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The Handmaiden's Tale Discussion Questions

From: Alice Osborn, W.
Sent on: Sunday, July 26, 2009 9:55 AM
Hi Everyone,

We're holding our discussion of "The Handmaiden's Tale" by Margaret Atwood this Fri. July 31st from 10am-11:30 at Cameron Village Library in Room 120 (on the first floor to the left after the adult fiction stacks). We'll have refreshments available -- hope you can join us!

To visit my post about this book on my blog, click here and please consider becoming one of my "followers"
http://www.aliceosborn.blogspot.com/

Alice:)

Alice Osborn, Organizer
[masked]

Here are the discussion questions for this book:
The Handmaid?s Tale Reading Group Guide

1. The novel begins with three epigraphs. What are their functions?

2. In Gilead, women are categorized as wives, handmaids, Marthas, or Aunts, but Moira refuses to fit into a niche. Offred says she was like an elevator with open sides who made them dizzy; she was their fantasy. Trace Moira's role throughout the tale to determine what she symbolizes.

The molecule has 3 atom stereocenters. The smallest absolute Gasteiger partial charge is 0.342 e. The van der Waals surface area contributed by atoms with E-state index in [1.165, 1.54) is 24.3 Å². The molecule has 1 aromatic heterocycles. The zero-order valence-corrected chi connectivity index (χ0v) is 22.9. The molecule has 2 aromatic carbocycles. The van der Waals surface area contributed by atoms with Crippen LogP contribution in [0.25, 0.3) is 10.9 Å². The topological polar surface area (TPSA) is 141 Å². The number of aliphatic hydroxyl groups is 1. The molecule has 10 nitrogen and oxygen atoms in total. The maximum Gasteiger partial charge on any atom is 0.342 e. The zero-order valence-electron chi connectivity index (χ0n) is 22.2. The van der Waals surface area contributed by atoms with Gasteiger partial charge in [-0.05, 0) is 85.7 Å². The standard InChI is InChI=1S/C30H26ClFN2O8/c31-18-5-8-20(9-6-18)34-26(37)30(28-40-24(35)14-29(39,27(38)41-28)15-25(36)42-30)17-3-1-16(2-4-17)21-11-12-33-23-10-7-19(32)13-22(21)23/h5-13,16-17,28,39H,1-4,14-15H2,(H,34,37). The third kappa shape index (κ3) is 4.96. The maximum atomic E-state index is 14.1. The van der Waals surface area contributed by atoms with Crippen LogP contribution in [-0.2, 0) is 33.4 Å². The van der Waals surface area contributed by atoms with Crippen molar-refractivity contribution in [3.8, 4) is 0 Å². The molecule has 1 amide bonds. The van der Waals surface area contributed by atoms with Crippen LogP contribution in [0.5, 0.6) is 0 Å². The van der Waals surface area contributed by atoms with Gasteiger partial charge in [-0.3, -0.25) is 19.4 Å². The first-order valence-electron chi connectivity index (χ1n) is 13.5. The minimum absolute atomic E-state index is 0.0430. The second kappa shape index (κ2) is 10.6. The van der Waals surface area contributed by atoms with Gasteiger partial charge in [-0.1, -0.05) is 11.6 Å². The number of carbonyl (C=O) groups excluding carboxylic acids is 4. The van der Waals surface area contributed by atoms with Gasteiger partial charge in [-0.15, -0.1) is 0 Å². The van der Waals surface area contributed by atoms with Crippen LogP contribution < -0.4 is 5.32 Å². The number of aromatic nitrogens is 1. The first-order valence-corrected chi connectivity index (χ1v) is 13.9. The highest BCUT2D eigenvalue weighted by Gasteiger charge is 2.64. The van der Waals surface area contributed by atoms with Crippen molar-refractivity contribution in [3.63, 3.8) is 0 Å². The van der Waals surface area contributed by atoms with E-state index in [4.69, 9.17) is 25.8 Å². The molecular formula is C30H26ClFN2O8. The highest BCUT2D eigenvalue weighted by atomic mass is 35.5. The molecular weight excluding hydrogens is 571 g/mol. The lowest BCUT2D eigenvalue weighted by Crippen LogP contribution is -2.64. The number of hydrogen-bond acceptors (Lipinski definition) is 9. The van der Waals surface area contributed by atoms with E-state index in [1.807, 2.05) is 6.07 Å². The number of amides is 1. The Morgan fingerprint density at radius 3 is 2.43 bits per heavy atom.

3. Aunt Lydia, Janine, and Offred's mother also represent more than themselves. What do each of their characters connote? What do the style and color of their clothes symbolize?

4. At one level, The Handmaid's Tale is about the writing process. Atwood cleverly weaves this sub-plot into a major focus with remarks by Offred such as "Context is all, " and "I've filled it out for her, " "I made that up, " and "I wish this story were different." Does Offred's habit of talking about the process of storytelling make it easier or more difficult for you to suspend disbelief?

5. A palimpsest is a medieval parchment that scribes attempted to scrape clean and use again, though they were unable to obliterate all traces of the original. How does the new republic of Gilead's social order often resemble a palimpsest?

6. The Commander in the novel says you can't cheat nature. How do characters find ways to follow their natural instincts?

7. Why is the Bible under lock and key in Gilead?

8. Babies are referred to as "a keeper, " "unbabies, " "shredders." What other real or fictional worlds do these terms suggest?

9. Atwood's title brings to mind titles from Chaucer's The Canterbury Tales. Why might Atwood have wanted you tomake that connection?

10. What do you feel the "Historical Notes" at the book's end add to the reading of this novel? What does the book's last line mean to you?

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